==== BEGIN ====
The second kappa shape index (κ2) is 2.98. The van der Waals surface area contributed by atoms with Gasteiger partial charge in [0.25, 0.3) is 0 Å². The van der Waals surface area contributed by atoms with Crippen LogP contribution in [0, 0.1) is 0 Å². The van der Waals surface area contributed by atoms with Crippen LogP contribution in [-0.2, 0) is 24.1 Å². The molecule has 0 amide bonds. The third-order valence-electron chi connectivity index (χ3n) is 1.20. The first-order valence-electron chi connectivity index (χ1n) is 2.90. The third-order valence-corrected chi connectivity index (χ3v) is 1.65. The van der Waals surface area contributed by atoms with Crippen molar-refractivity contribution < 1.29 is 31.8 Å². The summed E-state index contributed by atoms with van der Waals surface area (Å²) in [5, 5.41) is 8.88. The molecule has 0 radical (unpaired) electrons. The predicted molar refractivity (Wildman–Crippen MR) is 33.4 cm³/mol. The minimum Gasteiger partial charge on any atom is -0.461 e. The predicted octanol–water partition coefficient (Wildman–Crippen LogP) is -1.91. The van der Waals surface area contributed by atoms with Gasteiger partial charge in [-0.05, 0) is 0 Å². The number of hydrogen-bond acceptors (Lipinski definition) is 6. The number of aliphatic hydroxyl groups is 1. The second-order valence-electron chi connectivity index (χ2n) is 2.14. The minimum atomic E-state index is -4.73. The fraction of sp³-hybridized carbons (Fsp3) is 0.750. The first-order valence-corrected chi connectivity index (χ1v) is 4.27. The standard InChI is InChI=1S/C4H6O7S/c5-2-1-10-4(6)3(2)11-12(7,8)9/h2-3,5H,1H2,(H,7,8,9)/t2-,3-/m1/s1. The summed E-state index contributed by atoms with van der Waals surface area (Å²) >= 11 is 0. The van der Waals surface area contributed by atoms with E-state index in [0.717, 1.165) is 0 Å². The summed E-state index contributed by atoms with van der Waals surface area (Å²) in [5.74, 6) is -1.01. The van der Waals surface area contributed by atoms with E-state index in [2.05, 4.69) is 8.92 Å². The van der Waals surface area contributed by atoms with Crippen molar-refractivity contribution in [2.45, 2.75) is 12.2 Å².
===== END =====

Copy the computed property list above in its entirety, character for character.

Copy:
The second kappa shape index (κ2) is 2.98. The van der Waals surface area contributed by atoms with Gasteiger partial charge in [0.25, 0.3) is 0 Å². The van der Waals surface area contributed by atoms with Crippen LogP contribution in [0, 0.1) is 0 Å². The van der Waals surface area contributed by atoms with Crippen LogP contribution in [-0.2, 0) is 24.1 Å². The molecule has 0 amide bonds. The third-order valence-electron chi connectivity index (χ3n) is 1.20. The first-order valence-electron chi connectivity index (χ1n) is 2.90. The third-order valence-corrected chi connectivity index (χ3v) is 1.65. The van der Waals surface area contributed by atoms with Crippen molar-refractivity contribution < 1.29 is 31.8 Å². The summed E-state index contributed by atoms with van der Waals surface area (Å²) in [5, 5.41) is 8.88. The molecule has 0 radical (unpaired) electrons. The predicted molar refractivity (Wildman–Crippen MR) is 33.4 cm³/mol. The minimum Gasteiger partial charge on any atom is -0.461 e. The predicted octanol–water partition coefficient (Wildman–Crippen LogP) is -1.91. The van der Waals surface area contributed by atoms with Gasteiger partial charge in [-0.05, 0) is 0 Å². The number of hydrogen-bond acceptors (Lipinski definition) is 6. The number of aliphatic hydroxyl groups is 1. The second-order valence-electron chi connectivity index (χ2n) is 2.14. The minimum atomic E-state index is -4.73. The fraction of sp³-hybridized carbons (Fsp3) is 0.750. The first-order valence-corrected chi connectivity index (χ1v) is 4.27. The standard InChI is InChI=1S/C4H6O7S/c5-2-1-10-4(6)3(2)11-12(7,8)9/h2-3,5H,1H2,(H,7,8,9)/t2-,3-/m1/s1. The summed E-state index contributed by atoms with van der Waals surface area (Å²) >= 11 is 0. The van der Waals surface area contributed by atoms with E-state index in [0.717, 1.165) is 0 Å². The summed E-state index contributed by atoms with van der Waals surface area (Å²) in [5.74, 6) is -1.01. The van der Waals surface area contributed by atoms with E-state index in [2.05, 4.69) is 8.92 Å². The van der Waals surface area contributed by atoms with Crippen molar-refractivity contribution in [2.45, 2.75) is 12.2 Å².